Sir Alex Ferguson was back at Old Trafford and summoned the return of his Manchester United vintage. They did not make it easy for themselves.
In the first truly exciting United run-in since the agonising title tussle with City in 2012 anxiety set in against a spirited Southampton who could have been mistaken for the team bidding to ascend to third place. Five times this year Chelsea had squandered points before United played only for United to do likewise and they had to buck the trend. But they didn’t.
Failure to do so could result in more Europa League football at Old Trafford next season. United were seconds away from ending the night in third but are still marooned in fifth. They have not won after seeing chokers Chelsea, still occupying third, draw or lose since Boxing Day.
The Court of Arbitration for Sport’s ruling in Manchester City’s favour means fifth no longer secures a passage back to the Champions League. It is still in their hands; win their last three against Crystal Palace, West Ham, and Leicester and fourth is secured. That does not look so certain now.
With so much to gain, United were paralysed by nerves and Ferguson will not have been the only supporter suffering during their first unconvincing performance since the first month of the year. This United managed to find a way in the stroll against Bournemouth but they could not pull away from a superb Southampton who, for the second season running, are candidates for most impressive visitors at Old Trafford.
Their Austrian coach, Ralph Hassenhuttl, was dressed like a Jurgen Klopp tribute act and his team mimicked the intensity of Klopp teams against a leggy United reduced to 10 men in added time following a sickening blow to Brandon Williams. Williams’s absence cannot legislate for David de Gea not rising for a corner or Victor Lindelof letting Michael Obafemi get goal-side for the Fergie time equaliser.
This was more in keeping of the United pre-winter break; the flaky, in-flux and incomplete squad Solskjaer had assembled for the first five months of the season. Anthony Martial was almost single-handedly responsible for their recovery and may not be described as mercurial much longer after one of his most resilient performances in red. He brought the substituted Paul Pogba to his feet following a virtuoso second-half run he almost capped clinically and how United needed a third.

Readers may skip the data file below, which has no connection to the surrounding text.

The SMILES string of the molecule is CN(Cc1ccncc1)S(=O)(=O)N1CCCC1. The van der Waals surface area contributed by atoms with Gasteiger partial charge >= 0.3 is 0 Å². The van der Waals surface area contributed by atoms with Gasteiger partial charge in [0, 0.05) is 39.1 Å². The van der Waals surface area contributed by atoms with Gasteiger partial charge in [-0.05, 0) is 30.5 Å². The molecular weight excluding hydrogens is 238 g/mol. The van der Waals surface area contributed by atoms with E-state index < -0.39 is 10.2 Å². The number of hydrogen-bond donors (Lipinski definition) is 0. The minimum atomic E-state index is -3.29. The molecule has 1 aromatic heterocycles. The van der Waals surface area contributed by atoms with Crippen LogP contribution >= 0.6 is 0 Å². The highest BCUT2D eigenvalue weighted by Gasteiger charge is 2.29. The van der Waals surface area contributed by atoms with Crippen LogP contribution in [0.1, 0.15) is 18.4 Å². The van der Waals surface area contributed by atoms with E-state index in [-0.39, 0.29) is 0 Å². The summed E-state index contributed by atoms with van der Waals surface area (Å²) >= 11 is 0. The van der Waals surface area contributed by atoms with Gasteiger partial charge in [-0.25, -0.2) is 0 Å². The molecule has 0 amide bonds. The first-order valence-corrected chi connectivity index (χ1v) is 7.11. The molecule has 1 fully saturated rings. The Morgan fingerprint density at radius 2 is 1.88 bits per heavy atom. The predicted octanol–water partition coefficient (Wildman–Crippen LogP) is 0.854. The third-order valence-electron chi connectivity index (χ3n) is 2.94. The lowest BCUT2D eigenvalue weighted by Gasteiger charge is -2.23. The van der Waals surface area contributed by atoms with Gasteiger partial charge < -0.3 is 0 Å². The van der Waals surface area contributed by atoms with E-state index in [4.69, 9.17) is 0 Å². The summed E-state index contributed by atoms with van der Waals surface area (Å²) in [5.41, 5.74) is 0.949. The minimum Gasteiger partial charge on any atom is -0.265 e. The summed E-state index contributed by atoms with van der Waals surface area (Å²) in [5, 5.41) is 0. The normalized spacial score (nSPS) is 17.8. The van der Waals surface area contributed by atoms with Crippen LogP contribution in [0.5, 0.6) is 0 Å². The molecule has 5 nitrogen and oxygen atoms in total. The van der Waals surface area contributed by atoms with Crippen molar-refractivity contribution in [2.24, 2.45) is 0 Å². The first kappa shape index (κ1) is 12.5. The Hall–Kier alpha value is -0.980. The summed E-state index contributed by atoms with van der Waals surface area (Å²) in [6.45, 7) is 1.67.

Martial atoned magnificently for a profligate one-on-one that Southampton punished through Stuart Armstrong; first by assisting Marcus Rashford whilst on his backside and then joining his foil on 21 goals with a calling card finish. Martial displayed similar tenacity at Villa Park for the second goal last week and has supplemented the silk with steel this season. If he continues in this vein he will eventually break that world-class ceiling United identified in him at Monaco five years ago.
United fielded an unchanged XI for the fifth Premier League game in succession for the first time since February 1993 and it was a game too far. Aaron Wan-Bissaka and Nemanja Matic are in need of breathers and Luke Shaw, the sole starter in every match of the unbeaten 18-match streak, succumbed to injury.
Southampton players and staff were more vocal and Matic was portentous with his ‘Well done Bruno, well done Paul’ platitudes. Both marquee midfielders toiled and, not for the first time at Old Trafford, Pogba dithered on the ball, lost it and it ended up past De Gea. Southampton dispossessed him again in a precarious position and Fernandes twice failed to overcome the first man.
“Bruno! Hey! Come on!” Solskjaer screamed after a casually overhit pass almost took Rashford into the pitchside ditch. Pogba, singled out by Solskjaer during the first drinks interval, was the first to be substituted just past the hour.
“Harry! Talk!” Solskjaer also yelled and Maguire obliged. “F—–g wake up! Every f—–g time!” Maguire was bellowing at the referee when it should have been some of his teammates. Solskjaer hurtled down the dugout steps for the drinks break and by the time he reached ground level the game had turned on its head through Martial’s ruthlessness.
Poignantly, a ray of sunshine shone on the stadium at the start of the moment’s silence for Jack Charlton, remembered by the present Ferguson but not his brother, scarcely seen at Old Trafford in the last two years. Maguire paid his own paean with a rumbustious early challenge Charlton would have deemed tame and that was the sole burst of aggression from United until Rashford struck in the 20th minute.
Rashford and Martial spurned openings to tally a fifth successive three-goal haul in the league and De Gea briefly reminded his detractors of his balletic agility to foil Nathan Redmond before Williams let out a blood-curdling cry in bleeding for the cause after an aerial challenge.
Solskjaer had made four of the permitted five substitutions but in the maximum three batches, so Eric Bailly was unable to replace the dazed Williams and United yielded.
They did not make it easy for themselves.